|The Story of the Greeks|
|by Helene A. Guerber|
| Elementary history of Greece, made up principally of stories about persons, giving at the same time a clear idea of the most important events in the ancient world and calculated to enforce the lessons of perseverance, courage, patriotism, and virtue that are taught by the noble lives described. Beginning with the legends of Jason, Theseus, and events surrounding the Trojan War, the narrative moves on to present the contrasting city-states of Sparta and Athens, the war against Persia, their conflicts with each other, the feats of Alexander the Great, and annexation by Rome. Ages 10-14 |
DEMETRIUS AND THE ATHENIANS
THE Athenians trembled with fear when they saw the
stern expression on Demetrius' face as he entered their
city. This terror became still greater when he ordered
all the principal citizens to assemble in the public
square. None of the Athenians dared to disobey, and
they were in no wise reassured when the conquering army
surrounded them, each soldier holding an unsheathed
sword in his hand.
Demetrius now sternly addressed the citizens, who
fancied that every moment would be their last. He
reproved them harshly for their ingratitude and
desertion, and told them that they deserved death at
his hands; but he ended his speech by saying that he
pre-  ferred to show his power by granting them forgiveness
rather than by killing them.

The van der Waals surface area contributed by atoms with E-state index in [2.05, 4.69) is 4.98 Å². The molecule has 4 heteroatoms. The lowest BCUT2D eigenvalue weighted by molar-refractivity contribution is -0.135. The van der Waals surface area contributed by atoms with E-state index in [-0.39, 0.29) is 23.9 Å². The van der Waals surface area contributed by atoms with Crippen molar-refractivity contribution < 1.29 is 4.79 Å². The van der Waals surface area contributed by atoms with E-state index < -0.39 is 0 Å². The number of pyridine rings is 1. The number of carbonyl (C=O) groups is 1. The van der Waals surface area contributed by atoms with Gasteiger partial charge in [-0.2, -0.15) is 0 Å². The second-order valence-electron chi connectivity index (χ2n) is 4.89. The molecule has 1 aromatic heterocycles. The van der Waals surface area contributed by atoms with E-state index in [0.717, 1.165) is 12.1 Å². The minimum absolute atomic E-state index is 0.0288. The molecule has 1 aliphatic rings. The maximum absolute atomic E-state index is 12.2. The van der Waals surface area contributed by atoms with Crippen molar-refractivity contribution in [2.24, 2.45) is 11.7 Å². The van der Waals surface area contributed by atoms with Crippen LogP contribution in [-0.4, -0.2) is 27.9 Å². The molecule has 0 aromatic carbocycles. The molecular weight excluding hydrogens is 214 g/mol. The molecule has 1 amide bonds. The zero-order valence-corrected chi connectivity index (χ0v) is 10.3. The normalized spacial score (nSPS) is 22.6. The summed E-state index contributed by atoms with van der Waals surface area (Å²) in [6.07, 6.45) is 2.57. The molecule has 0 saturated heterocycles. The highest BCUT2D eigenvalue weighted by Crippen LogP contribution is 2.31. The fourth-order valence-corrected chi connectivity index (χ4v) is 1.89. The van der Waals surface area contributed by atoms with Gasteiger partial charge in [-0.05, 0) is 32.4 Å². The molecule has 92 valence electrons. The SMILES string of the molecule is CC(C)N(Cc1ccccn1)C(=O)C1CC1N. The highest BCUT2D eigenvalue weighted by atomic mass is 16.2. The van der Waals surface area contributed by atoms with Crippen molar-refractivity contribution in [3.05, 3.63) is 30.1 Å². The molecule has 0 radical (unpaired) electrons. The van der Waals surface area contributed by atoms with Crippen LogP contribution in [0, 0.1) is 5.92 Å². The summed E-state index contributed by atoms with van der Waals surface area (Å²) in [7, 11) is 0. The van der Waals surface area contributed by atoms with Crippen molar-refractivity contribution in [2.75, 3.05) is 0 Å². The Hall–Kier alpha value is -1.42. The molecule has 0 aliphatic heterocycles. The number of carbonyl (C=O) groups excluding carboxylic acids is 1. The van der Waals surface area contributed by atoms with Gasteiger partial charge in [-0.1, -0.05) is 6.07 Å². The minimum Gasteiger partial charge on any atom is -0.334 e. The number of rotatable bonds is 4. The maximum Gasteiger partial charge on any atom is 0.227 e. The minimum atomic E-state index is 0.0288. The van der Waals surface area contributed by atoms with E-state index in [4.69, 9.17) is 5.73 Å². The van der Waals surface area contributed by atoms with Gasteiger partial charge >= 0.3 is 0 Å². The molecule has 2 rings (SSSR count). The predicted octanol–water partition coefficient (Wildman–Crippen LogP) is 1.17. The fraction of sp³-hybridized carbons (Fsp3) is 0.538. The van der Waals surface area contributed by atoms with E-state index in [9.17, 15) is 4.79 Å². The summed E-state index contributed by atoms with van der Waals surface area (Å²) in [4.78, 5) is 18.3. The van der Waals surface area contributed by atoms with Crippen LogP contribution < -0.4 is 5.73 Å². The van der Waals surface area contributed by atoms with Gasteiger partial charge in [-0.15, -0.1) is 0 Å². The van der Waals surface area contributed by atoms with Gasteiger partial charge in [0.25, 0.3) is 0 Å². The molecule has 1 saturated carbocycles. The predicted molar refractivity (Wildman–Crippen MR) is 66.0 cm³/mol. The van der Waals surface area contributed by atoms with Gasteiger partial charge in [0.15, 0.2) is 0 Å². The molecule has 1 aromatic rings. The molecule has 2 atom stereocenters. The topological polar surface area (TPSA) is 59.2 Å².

Then he went on to tell them, that, knowing how much
they had suffered, he had sent supplies of grain to
every house, so that when they went home they should
not find their wives and children starving.
The sudden reaction from their great terror proved
almost fatal to the Athenian citizens. But when they
recovered their breath, the air was rent by a mighty
shout of joy in honor of the kind conqueror.
Although Demetrius was as generous as he was brave, his
end was very sad. After a long life of continual
warfare, and after conquering and losing Macedon, he
fell into the hands of his rival and enemy, Seleucus,
who kept him in prison as long as he lived.
About this time a new trouble befell Macedon and
Greece. This was an invasion of the Gauls, who came
sweeping down from the mountains into Greece, in order
to rob the temple at Delphi.
A second time, however, the temple escaped, thanks to a
terrible thunderstorm, which filled the superstitious
minds of the robbers with dread. In the sudden
darkness the Gauls fell upon each other, as the
Persians had done in the days of Xerxes, and fought so
desperately that many were killed.
The Greeks, remembering former victories, now made up
their minds to strike a blow in their own defense.
They collected an army, and defeated the invaders so
severely that Brennus, the leader of the Gauls, killed
himself in despair, while his followers withdrew to a
province in Asia Minor, which from the Gauls was called
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